View Article and Find Full Text PDF

Download full-text PDF

Source
http://journals.plos.org/plosone/article?id=10.1371/journal.pone.0224399PLOS
http://www.ncbi.nlm.nih.gov/pmc/articles/PMC6830932PMC
April 2020

Are trait impulsivity and exposure to cannabis or alcohol associated with the age of trajectory of cocaine use? A gender-specific dimensional analysis in humans with cocaine dependence diagnosis.

Exp Clin Psychopharmacol 2020 Jun 19;28(3):317-327. Epub 2019 Aug 19.

Laboratory of the Biology of Addictive Diseases.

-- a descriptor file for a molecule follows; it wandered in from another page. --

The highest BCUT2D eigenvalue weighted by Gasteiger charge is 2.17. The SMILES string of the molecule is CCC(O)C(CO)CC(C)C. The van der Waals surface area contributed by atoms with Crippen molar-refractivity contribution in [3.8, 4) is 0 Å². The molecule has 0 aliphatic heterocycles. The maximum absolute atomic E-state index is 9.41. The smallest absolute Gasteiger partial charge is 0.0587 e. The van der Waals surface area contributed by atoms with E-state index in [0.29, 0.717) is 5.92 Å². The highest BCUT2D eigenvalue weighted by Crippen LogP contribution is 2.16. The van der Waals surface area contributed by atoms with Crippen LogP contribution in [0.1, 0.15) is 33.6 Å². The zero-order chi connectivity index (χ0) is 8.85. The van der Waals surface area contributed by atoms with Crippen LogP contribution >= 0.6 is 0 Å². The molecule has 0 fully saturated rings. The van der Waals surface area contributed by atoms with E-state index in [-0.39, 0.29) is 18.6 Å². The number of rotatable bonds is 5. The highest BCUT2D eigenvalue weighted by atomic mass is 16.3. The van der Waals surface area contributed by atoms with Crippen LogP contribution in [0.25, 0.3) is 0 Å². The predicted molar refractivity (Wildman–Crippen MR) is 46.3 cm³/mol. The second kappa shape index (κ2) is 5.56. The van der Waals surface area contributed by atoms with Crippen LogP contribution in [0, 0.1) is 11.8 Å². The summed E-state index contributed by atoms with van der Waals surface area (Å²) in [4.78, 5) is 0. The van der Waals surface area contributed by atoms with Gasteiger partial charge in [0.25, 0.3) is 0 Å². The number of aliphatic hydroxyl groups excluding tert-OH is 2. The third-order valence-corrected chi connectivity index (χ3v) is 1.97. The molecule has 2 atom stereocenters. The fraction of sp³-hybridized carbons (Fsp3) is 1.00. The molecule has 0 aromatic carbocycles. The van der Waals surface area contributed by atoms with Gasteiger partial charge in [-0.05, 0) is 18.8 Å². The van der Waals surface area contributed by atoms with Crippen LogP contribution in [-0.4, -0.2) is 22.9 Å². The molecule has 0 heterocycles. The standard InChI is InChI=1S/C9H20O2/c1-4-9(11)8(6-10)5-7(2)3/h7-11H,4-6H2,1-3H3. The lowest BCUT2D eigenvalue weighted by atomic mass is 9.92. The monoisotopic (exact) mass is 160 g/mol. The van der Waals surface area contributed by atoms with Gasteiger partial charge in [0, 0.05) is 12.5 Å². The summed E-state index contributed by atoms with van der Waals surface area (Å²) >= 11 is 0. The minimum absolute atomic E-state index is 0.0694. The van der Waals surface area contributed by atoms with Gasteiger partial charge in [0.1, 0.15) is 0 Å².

Cocaine use disorders (CUD) cause major morbidity and optimized prevention efforts are critical. It is unclear if trait impulsivity and exposure to cannabis or alcohol are associated with age trajectory of cocaine use (e.g., age of onset of heaviest use, or time of escalation), or with vulnerability to develop a CUD. This is an observational study with volunteers (≥ 18 years old), from a metropolitan area. The sample ( = 1,010) included: = 360 normal volunteers, = 438 with cocaine dependence (CD) diagnoses, and = 212 with other addictive diseases. Trait impulsivity was examined with BIS-11 scores. Maximal self-exposure to cannabis, alcohol, and cocaine were characterized dimensionally with Kreek-McHugh-Schluger-Kellogg (KMSK) scales. Time of escalation was defined as the interval between age of first use and age of onset of heaviest use. Onset of maximal use of cannabis (median age = 17) and alcohol (median age = 21) preceded that of cocaine (median age = 27), in volunteers with CD. Multivariate Cox regressions in volunteers with CD show that increasing self-exposure to cannabis was a predictor of earlier onset of heaviest use of cocaine. Also, more rapid time of escalation of alcohol was a predictor of more rapid time of escalation of cocaine. A multiple logistic regression shows that increasing self-exposure to cannabis or alcohol was a positive predictor of odds of CD diagnosis. Trait impulsivity and gender were not significant predictors in these multivariate analyses. This study shows that aspects of adolescent exposure to nonmedical cannabis and alcohol are predictors of early onset of CUD, and may be potentially targeted for prevention efforts. (PsycInfo Database Record (c) 2020 APA, all rights reserved).